In a very general sense: When should you use pull up or down resistors on IC inputs and when should you connect the pin directly to Vcc/GND?

Particularly if no impedance is mentioned for the pin. Or can you assume the impedance to be near infinite so it does not matter?

For example, the TUSB2036. It either doesn't give an impedance for the control pins or I'm not looking in the right places (which is a very real possibility). Do I place a pull-down resistor on the ~BUSPWR pin or do I connect it straight to GND?

The schematics in the data sheet connect it directly, so that gives a strong indication that a pull-down resistor is not needed, but are there other indicators I can use to determine this, in case example schematics are not available for other ICs?

And, if a resistor is necessary (or at least a good idea), but I don't know the impedance — how do I determine the value of the resistor to use?


2 Answers 2


Generally, if the pin value is going to change then you need a pull up/down resistor and if it's static, you just connect directly to V+ or ground. For example, I2C rests high and the driving device pulls the line to 0 V so you need a resistor to limit the current and prevent a short circuit. For a digital pin, you may consider the pin's impedance to be very high. If you look at Figure 9 of your datasheet, you can see !EXTMEM is connected directly to V+.

In terms of the values, larger values will draw less current (simple Ohm's law) but will switch more slowly as the line's capacitances have to be charged through the resistor. Again, considering I2C, 4K7 is a sensible starting point between speed and current draw.

  • \$\begingroup\$ Is the assumption that the IC itself does not sink current or that the sunk current is insignificant, then? (Assuming no known impedance again) \$\endgroup\$
    – Xandaros
    Commented Nov 8, 2017 at 23:44
  • \$\begingroup\$ Yes. Added to the answer :) \$\endgroup\$
    – awjlogan
    Commented Nov 8, 2017 at 23:45
  • 2
    \$\begingroup\$ Assuming you have confidence in the design. If it's a first iteration having separate pull ups on each unused pin makes rework MUCH easier, especially on a power planed through hole board. \$\endgroup\$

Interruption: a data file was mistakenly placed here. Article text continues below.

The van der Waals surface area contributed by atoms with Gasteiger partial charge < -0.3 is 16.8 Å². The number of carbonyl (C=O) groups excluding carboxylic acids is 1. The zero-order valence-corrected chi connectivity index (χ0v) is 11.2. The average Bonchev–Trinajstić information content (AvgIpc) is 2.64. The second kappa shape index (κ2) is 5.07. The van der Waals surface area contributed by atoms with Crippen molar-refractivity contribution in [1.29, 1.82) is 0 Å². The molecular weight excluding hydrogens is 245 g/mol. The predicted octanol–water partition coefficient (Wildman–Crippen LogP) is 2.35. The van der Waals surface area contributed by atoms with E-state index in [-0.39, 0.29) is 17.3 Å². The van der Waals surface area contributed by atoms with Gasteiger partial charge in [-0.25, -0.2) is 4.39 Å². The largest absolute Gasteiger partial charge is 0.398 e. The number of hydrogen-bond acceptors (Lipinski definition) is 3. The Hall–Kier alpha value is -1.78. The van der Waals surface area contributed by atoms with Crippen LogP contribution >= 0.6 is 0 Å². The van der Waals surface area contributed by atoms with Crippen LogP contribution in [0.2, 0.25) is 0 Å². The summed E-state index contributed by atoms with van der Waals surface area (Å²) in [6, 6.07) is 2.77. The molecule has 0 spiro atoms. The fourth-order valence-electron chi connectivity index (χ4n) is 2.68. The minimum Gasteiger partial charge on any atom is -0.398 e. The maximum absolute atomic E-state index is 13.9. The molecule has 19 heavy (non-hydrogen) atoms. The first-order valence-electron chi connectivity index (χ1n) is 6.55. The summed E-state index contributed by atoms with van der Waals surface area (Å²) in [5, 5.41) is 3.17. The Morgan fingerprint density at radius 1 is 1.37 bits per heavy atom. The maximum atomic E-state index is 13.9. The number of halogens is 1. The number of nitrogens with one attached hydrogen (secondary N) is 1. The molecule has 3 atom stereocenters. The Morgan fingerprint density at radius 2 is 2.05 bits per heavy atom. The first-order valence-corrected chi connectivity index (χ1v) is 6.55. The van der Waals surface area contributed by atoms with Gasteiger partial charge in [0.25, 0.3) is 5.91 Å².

– Trevor_G
    Commented Nov 9, 2017 at 0:04
  • 1
    \$\begingroup\$ That is actually a very good point. Designing it with some resistors in there leaves me the option of adding them later (or just a wire). Or removing them. What's not needed I can leave unpopulated. I like it. \$\endgroup\$
    – Xandaros
    Commented Nov 9, 2017 at 0:09
  • 2
    \$\begingroup\$ I would agree, but go sparingly - you won't need this on every single pin and you'll just make your layout overly complicated. Think where it may be an issue, rather than a blanket rule. Also, if you're not sure if you'll want pull up or pull down, a 3-pad component is useful with the middle pad going to the pin, and the other pads going to V+/GND respectively. \$\endgroup\$
    – awjlogan
    Commented Nov 9, 2017 at 0:13

Here's a scenario where pull-up or pull-down resistors definitely should be used.... An input pin is driven from an off-board signal. The connection to the driver end is made via a plug and socket. When unplugged, the input pin floats in its very high impedance state.

This is not a good situation. The input pin should be terminated with a pull-up or pull-down resistor, whichever is the default or idle state that software expects. Otherwise when unplugged, the input is an antenna that can easily see a transient that could latch-up the whole microcontroller. Or it can float around, subject to stray electric fields, changing state with a wave of a hand. A 10 kohm resistor seems a reasonable value as a termination resistor for this purpose for CMOS logic.


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